NEWARK, Ohio, April 27, 2017 – Six Central Ohio Technical College (COTC) law enforcement and criminal justice alumni returned to share their wisdom with future and current students on April 20. Officer David Burris, K-9 Unit, Newark Division of Police; Officer Cara Butts, Granville Police Department; Deputy Taylor Dunlap, Fairfield County Sheriff's Office; Sheriff Randy Thorp, Licking County Sheriff; Mark Weiner, Director of Victim Services, Licking County Sheriff's Office; and Sergeant Jillyan Will, New Albany Police Department talked about everything from the reality of the career choice to what to expect when applying and interviewing.
In response to the question of how to succeed in the police department culture, the panel members provided both inspiring and enlightening answers.
"Step up, be a leader and help your colleagues," said Sheriff Thorp. "Also, constantly keep in mind what you're there to do."
Deputy Dunlap added, "Before choosing the career, do ride-a-longs and internships because this job is a lifestyle, not just an eight-hour job."
The panel members also clarified the reality of the career versus the pop culture image of it created by television shows and movies.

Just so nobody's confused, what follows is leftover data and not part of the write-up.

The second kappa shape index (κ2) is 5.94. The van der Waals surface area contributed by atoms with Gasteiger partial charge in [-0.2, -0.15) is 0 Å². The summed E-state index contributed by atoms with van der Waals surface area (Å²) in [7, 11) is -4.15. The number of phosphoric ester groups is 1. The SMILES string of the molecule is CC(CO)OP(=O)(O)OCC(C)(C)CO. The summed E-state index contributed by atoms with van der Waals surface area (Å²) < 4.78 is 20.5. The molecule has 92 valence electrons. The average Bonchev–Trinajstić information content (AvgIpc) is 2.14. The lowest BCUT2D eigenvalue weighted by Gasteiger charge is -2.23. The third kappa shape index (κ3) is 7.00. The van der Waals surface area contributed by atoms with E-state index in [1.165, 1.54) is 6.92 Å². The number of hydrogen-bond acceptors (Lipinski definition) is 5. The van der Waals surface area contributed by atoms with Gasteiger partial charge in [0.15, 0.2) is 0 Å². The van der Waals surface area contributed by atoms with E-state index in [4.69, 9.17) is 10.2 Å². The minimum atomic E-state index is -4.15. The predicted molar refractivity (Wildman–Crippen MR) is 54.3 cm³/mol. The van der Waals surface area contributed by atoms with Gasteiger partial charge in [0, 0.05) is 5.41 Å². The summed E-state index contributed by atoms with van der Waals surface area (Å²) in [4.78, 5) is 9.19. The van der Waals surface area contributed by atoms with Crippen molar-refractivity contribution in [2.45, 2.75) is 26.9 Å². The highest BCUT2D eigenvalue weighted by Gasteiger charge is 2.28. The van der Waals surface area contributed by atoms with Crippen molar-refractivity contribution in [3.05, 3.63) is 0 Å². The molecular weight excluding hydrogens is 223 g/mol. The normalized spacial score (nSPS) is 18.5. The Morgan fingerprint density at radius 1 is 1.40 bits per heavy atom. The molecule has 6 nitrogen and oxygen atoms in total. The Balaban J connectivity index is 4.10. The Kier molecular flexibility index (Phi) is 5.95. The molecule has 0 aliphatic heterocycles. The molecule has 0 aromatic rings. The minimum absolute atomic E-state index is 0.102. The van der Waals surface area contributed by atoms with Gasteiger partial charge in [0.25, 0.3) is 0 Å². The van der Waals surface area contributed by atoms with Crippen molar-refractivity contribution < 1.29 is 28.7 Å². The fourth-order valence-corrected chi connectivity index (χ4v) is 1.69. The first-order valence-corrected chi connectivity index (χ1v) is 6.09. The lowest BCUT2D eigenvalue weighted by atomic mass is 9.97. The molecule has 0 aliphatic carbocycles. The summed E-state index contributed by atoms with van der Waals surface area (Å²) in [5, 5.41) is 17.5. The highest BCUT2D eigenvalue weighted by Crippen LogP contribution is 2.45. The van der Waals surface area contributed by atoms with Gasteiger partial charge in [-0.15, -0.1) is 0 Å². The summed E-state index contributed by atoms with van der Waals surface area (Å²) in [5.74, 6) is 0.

"Pop culture only shines a thin light on what we do," said Officer Burris. "You end up being a counselor, friend and community leader when you become an officer."
Sheriff Thorp added, "Being a detective isn't running around in plain clothes and whipping out your badge. A lot of time is spent doing data entry and documenting of evidence."
Students wanted to find out the secret to landing the law enforcement job of their dreams. Panel members agreed that being an effective communicator and demonstrating it during the interview process is one of the most important characteristics needed for the job. They also noted what to expect during the interviewing process.
Officer Butts said, "There is a background process. They will investigate you, so be careful of your online life. Be aware of what you're posting."
Deputy Dunlap added, "The background process can take six to eight months or even up to a year. Be patient. There will be home visits, psychological evaluations, lie detector tests and more."
The panel was coordinated by the Office of Development and the COTC Institute for Public Services and Safety in an effort to provide those interested in a career in law enforcement or criminal justice a better idea of how to pursue them and the various career opportunities available.
COTC has several programs available including Criminal Justice Technology, Law Enforcement Technology and Basic Police Academy.
COTC was ranked number one in Ohio and number 19 in the nation by PayScale in its 2016-17 College Salary Report ranking the best community and career colleges by salary potential. COTC is a fully accredited, public college dedicated to providing high-quality, accessible programs of technical education in response to current and emerging employment needs. COTC is the only technical college in Ohio operating four full-service campus locations: Newark, Coshocton, Knox and Pataskala.